In fact, the strength of the relationship between these metabolic parameters and VLDL subclass profile is stronger than that for LDL and HDL,14,21,23,39
indicating that VLDL subclass distribution and size might be particularly susceptible to these influences.
The pro-atherogenic effect of obesity on the plasma lipoprotein profile was present in both sexes and was of similar magnitude in men and women. However, independent of obesity, we discovered differences between the sexes in the concentration of VLDL particles (all subclasses), which was reduced in women, and the subclass distribution of HDL, which was shifted towards larger particles at the expense of smaller ones in women. The concentrations of IDL, LDL (all subclasses) and total HDL particles were not different between the sexes. As is the case with the traditional CHD risk factors (e.g., plasma TG and HDL-cholesterol concentrations), differences between sexes in the lipoprotein subclass profile are not due to differences in body composition between men and women because women have more body fat than men and yet a less pro-atherogenic plasma lipoprotein profile. In addition, the observed sex differences were small and it remains unclear whether they significantly contribute to the reduced CHD risk in women, beyond the differences in traditional lipid risk factors. For instance, women typically have 20–40% lower plasma TG and higher HDL-cholesterol concentrations than men,22,27,40–43
whereas sex differences in VLDL particle concentrations and HDL subclass distribution profile in our study were generally around 10% or less.
The differences in HDL subclass distribution between our men and women are in agreement with previous population-based studies using NMR spectroscopy, in which total HDL particle number was found to be the same in men and women but the HDL subfraction distribution was shifted towards larger particles and average HDL size was greater in women than in men.22,26,27,44
In addition, our finding regarding lower VLDL particle concentrations in women than in men is in agreement with previous reports.22,26,27
However, we and other small cohort studies26
found no difference between the sexes in VLDL particle size, whereas population-based studies reported smaller average VLDL size in women than in men, the difference being around 7–8%.22,27,28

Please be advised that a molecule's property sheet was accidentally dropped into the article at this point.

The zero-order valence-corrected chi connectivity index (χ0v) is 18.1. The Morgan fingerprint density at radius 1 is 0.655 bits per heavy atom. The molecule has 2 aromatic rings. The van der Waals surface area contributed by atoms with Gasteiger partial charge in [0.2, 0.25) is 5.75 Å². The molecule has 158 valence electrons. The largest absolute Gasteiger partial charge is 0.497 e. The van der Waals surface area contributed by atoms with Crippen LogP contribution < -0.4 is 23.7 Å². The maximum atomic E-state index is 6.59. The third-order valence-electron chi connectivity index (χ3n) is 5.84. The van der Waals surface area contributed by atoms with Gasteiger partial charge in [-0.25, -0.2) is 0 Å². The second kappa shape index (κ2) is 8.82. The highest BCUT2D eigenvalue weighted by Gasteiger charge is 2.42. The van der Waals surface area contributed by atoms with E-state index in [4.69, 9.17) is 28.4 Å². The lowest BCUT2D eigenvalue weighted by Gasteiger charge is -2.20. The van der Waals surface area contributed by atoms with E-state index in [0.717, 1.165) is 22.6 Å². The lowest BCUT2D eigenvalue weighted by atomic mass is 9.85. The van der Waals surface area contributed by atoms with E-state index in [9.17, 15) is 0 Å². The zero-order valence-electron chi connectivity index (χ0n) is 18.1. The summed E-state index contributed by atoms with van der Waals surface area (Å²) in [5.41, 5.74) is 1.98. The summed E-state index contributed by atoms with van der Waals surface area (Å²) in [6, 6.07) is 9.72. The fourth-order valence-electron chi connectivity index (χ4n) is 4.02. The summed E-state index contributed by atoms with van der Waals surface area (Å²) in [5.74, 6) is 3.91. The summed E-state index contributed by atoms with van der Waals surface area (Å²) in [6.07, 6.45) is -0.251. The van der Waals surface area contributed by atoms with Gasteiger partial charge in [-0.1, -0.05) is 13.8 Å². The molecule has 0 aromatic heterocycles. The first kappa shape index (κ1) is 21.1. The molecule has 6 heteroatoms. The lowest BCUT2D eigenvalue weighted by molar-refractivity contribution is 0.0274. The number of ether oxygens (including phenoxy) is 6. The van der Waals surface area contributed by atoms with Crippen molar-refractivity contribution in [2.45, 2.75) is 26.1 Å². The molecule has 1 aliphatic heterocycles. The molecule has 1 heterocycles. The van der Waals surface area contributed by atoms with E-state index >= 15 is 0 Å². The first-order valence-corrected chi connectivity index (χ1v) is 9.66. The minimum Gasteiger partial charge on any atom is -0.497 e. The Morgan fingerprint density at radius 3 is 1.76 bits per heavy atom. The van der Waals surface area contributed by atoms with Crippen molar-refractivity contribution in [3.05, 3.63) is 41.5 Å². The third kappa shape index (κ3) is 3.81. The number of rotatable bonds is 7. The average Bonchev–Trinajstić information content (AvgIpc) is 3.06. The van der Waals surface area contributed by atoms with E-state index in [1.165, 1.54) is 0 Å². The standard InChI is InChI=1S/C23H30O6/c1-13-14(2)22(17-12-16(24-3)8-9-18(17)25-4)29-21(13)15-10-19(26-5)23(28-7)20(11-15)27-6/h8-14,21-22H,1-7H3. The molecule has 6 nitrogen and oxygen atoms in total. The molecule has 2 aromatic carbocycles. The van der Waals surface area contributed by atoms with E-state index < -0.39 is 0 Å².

Our inability to detect a statistically significant difference of smaller magnitude (2–6% in our subjects) is therefore likely due to the relatively small sample size. Part of the discrepancy in outcomes between studies may also rest on differences in subject characteristics, such as subjects’ BMI, plasma TG and HDL-cholesterol and insulin concentrations, which have been shown to influence the magnitude of sex differences in VLDL particle size.22,39,44
In contrast to the results from our study, in which there is no indication for sex differences in either total LDL particle concentration or subclass distribution and average particle size, LDL subclass profile was shifted towards larger particles and LDL size was greater in women than in men in all19,20,22,26,27,29,45–54
reports on this issue that we are aware of. However, the reported sex differences in LDL particle size are typically in the range of 1–2%19,20,22,26,27,29,48–50,52
and may therefore only be detected in much larger samples than ours.22,50,52
Moreover, most of these studies included lean, overweight, and obese individuals combined, with plasma TG concentrations as high as 200–400 mg/dl,19,20,22,26,27,29,48–50,52
which complicates the interpretation of these earlier reports. Indeed, studies that stratified their cohort according to plasma TG concentration found that the sex difference in LDL particle size was only present in subjects with hypertriglyceridema (plasma TG concentration > 200 mg/dl)48